Gold Aureus, View of Coliseum.

Ira and Larry Goldberg Coins and Collectibles.

Obverse- IMP C M AVR SEV ALEXAND AVG Laureate and draped bust of Severus Alexander to right.

Reverse- P M TR P II COS P P View of the Colosseum (the Flavian Amphitheatre)- the buiding has for stories, the first three of arcades each containing a statue, and the top being of solid masonry with windows and supports for the wooden masts on which great awnings were held to protect the spectators from the sun; on the left is a shrine containing a stature (perhaps of Fortuna), and on the right a pedimental building, perhaps the Temple of Jupiter Victor.

One of two known examples.

This exceptionally important piece was one of two that came from a small hoard of aurei found in the early 1960s- the other was first sold in Hess-Leu 24 and now resides in a private Swiss collection. The Colosseum, or the Amphitheatrum Flavium to give it its correct ancient name (the name Colosseum first began to be used for the building around the year 1000), was struck by lighting in 217 and was severely damaged (this was seen as a bad omen for Macrinus), Elagabalus began the repair work, which was continued by Severus Alexander, and by 223 the building was sufficiently restored to enable it to be used (work continued into the reign of Gordian III when its completion was celebrated by an issue of medallions). Severus Alexander struck a very small commemorative issue of coins in honor of the Colosseum’s reopening- a number of sestertii and asses are known, a denarius was recorded by Cohen (though it is now lost) and there are only two aurei, including the one here.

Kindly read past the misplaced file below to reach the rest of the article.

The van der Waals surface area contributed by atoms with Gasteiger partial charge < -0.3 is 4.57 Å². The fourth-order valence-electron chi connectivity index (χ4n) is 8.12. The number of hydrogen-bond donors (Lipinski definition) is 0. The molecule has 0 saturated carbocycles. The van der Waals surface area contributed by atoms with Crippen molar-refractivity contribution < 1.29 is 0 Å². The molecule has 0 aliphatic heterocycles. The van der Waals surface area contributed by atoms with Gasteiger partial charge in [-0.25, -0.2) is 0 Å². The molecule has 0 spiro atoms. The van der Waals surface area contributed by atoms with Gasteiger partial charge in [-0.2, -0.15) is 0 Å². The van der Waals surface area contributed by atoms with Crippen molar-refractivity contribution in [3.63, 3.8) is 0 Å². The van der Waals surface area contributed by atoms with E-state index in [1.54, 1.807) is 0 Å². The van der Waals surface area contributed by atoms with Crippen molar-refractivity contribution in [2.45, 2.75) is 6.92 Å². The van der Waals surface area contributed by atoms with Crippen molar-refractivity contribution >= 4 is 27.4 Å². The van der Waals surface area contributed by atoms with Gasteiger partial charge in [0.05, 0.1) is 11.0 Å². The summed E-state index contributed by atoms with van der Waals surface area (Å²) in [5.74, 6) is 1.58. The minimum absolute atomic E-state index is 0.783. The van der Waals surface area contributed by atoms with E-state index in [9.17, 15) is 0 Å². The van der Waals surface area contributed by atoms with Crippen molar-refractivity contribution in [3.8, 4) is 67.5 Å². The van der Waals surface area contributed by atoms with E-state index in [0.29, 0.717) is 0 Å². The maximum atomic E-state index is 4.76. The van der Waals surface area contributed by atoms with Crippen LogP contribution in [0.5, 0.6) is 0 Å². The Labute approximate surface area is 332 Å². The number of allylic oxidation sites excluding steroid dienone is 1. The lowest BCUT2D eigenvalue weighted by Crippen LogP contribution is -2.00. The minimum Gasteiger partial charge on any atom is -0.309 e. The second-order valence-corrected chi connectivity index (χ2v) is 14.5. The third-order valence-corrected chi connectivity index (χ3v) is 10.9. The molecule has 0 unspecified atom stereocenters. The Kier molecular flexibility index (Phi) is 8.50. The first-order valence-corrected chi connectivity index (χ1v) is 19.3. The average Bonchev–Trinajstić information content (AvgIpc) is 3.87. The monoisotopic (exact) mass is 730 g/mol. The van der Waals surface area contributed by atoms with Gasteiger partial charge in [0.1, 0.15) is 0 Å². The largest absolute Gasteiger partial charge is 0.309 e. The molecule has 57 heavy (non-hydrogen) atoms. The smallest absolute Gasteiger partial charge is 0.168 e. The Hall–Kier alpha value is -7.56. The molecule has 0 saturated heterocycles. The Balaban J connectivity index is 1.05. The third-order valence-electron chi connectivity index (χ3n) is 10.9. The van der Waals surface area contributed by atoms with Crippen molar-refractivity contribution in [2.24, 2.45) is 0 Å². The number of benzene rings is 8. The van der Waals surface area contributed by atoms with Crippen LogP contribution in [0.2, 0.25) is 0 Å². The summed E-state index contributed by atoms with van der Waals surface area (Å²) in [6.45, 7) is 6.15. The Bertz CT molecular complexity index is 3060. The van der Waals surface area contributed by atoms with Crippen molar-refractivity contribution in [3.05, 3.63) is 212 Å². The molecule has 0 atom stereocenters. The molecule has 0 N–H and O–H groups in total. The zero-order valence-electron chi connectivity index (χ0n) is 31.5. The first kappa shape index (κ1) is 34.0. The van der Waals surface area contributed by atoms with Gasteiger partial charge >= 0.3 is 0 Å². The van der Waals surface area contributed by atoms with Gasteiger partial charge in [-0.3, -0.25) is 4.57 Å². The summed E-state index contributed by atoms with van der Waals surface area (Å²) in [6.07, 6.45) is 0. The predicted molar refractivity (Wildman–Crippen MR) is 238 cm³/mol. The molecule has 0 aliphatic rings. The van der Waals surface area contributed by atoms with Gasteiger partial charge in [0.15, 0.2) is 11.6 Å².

Severus Alexander reigned over the Roman Empire from 222-235 CE. He spent most of his reign at war and was killed by Roman soldiers who objected to his attempts to make peace with the Germans.